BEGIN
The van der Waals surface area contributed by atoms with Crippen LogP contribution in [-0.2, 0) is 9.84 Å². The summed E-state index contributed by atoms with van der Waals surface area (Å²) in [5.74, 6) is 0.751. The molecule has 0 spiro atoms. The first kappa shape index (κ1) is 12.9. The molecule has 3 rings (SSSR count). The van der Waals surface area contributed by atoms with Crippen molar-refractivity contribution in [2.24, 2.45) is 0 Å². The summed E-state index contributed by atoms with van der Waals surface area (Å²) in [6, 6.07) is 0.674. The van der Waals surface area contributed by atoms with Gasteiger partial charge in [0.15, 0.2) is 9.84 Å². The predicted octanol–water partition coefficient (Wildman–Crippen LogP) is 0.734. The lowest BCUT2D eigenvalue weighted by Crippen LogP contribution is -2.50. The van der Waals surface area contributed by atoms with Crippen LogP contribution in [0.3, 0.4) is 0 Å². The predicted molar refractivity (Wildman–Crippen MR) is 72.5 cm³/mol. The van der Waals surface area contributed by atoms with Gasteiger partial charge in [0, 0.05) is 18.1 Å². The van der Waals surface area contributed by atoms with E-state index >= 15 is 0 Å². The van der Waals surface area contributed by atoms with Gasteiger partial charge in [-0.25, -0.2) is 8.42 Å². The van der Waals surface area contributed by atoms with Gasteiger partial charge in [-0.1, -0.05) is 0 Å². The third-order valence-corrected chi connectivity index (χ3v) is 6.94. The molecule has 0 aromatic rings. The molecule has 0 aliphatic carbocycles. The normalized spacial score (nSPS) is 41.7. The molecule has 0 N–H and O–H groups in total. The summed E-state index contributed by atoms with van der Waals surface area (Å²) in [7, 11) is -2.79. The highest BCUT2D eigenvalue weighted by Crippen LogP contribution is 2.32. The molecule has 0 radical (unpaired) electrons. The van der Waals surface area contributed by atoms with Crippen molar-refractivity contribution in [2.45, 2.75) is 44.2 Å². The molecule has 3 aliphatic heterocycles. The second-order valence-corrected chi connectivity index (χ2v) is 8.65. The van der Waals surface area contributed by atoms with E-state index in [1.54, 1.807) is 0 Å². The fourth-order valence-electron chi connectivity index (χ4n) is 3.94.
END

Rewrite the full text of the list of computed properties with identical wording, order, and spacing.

The van der Waals surface area contributed by atoms with Crippen LogP contribution in [-0.2, 0) is 9.84 Å². The summed E-state index contributed by atoms with van der Waals surface area (Å²) in [5.74, 6) is 0.751. The molecule has 0 spiro atoms. The first kappa shape index (κ1) is 12.9. The molecule has 3 rings (SSSR count). The van der Waals surface area contributed by atoms with Crippen molar-refractivity contribution in [2.24, 2.45) is 0 Å². The summed E-state index contributed by atoms with van der Waals surface area (Å²) in [6, 6.07) is 0.674. The van der Waals surface area contributed by atoms with Gasteiger partial charge in [0.15, 0.2) is 9.84 Å². The predicted octanol–water partition coefficient (Wildman–Crippen LogP) is 0.734. The lowest BCUT2D eigenvalue weighted by Crippen LogP contribution is -2.50. The van der Waals surface area contributed by atoms with Crippen LogP contribution in [0.3, 0.4) is 0 Å². The predicted molar refractivity (Wildman–Crippen MR) is 72.5 cm³/mol. The van der Waals surface area contributed by atoms with Gasteiger partial charge in [0, 0.05) is 18.1 Å². The van der Waals surface area contributed by atoms with E-state index >= 15 is 0 Å². The van der Waals surface area contributed by atoms with Gasteiger partial charge in [-0.25, -0.2) is 8.42 Å². The van der Waals surface area contributed by atoms with Gasteiger partial charge in [-0.1, -0.05) is 0 Å². The third-order valence-corrected chi connectivity index (χ3v) is 6.94. The molecule has 0 aromatic rings. The molecule has 0 aliphatic carbocycles. The normalized spacial score (nSPS) is 41.7. The molecule has 0 N–H and O–H groups in total. The summed E-state index contributed by atoms with van der Waals surface area (Å²) in [7, 11) is -2.79. The highest BCUT2D eigenvalue weighted by Crippen LogP contribution is 2.32. The molecule has 0 radical (unpaired) electrons. The van der Waals surface area contributed by atoms with Crippen molar-refractivity contribution in [2.45, 2.75) is 44.2 Å². The molecule has 3 aliphatic heterocycles. The second-order valence-corrected chi connectivity index (χ2v) is 8.65. The van der Waals surface area contributed by atoms with E-state index in [1.54, 1.807) is 0 Å². The fourth-order valence-electron chi connectivity index (χ4n) is 3.94.